In the case of Venezuela, a judicial “coup d’état” has eliminated the powers of Congress (the legislative branch), after approval by the Supreme Court of Justice, and bestowed President Nicolas Maduro with extraordinary powers in military, penal and civil matters. Whereas in Paraguay, a “parliamentary coup”, developed by the machinations of some congressmen of different parties that allied themselves with Horacio Cartes, was able to modify the constitution and guarantee his continuity in power. In both cases massive protests were unleashed and with it came violent repression, which in the Paraguayan case derived in the burning of the congress, the murder of a member of the opposition party, in their very headquarters, as well as violent arrests and torture of civilians.

Where is Latin America going

This events, even if they are focalized in certain countries, are confirming the use of old practices of dictatorial times, when dictatorship takes over democratic formalities so the incumbents can act arbitrarily and have a privilege in their interests. The recent events in Paraguay and Venezuela allows to state that the use of such methods are not exclusive of ideological orientation and have a viral effect over the region that may undermine the advances that have been made over four decades of democratization.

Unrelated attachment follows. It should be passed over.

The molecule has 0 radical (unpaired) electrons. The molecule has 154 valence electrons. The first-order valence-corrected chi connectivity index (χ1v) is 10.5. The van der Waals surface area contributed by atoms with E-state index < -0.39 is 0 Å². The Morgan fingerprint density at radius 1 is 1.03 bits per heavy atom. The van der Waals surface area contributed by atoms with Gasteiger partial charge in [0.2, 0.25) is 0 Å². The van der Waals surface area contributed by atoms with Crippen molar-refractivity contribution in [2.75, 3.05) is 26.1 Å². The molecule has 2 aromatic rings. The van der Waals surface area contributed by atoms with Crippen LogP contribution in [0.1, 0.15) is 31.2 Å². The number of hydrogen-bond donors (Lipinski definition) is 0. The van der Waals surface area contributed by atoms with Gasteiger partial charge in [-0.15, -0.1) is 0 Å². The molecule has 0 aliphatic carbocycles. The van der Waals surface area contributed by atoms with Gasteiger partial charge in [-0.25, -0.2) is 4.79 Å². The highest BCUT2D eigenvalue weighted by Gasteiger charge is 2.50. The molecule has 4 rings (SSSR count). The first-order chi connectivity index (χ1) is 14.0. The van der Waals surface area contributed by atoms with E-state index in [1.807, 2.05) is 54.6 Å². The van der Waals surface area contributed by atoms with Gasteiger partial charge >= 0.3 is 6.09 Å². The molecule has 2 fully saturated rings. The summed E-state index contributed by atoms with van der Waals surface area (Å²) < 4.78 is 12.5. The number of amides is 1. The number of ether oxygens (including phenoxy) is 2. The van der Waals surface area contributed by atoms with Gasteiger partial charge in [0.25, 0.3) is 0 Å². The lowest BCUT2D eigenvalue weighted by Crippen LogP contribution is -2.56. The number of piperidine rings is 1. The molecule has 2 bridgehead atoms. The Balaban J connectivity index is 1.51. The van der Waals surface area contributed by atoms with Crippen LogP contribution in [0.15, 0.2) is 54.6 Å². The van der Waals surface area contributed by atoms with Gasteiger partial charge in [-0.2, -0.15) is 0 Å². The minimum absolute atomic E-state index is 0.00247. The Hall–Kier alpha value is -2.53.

The great dispute between the left and right wing in Latin America may come to an apparent conclusion with the general elections of 2018, which are to be celebrated in Costa Rica, Paraguay, Colombia, Brazil, Venezuela and México. But is not possible to affirm that democracy, in its best terms, would be the logical conclusion of this political process across the region, since the enemies of democracy have come back, regained strength and resurged with issues that make us question “Where is Latin America going”?

Versão em Português no Diário de Notícias.


Photo: Horacio Crates, President of Paraguay, By Roberto Stuckert Filho/Presidência da República [CC BY 3.0]


CC BY-NC-SA 4.0 This work is licensed under a Creative Commons Attribution-NonCommercial-ShareAlike 4.0 International License.

Luis Fretes Carreras

Associate researcher at CEI-IUL. Guest Auxiliary Professor at ISCTE-IUL. Former Ambassador of Paraguay to Portugal. Research interests: IR, democracy and transitions, latin-american studies.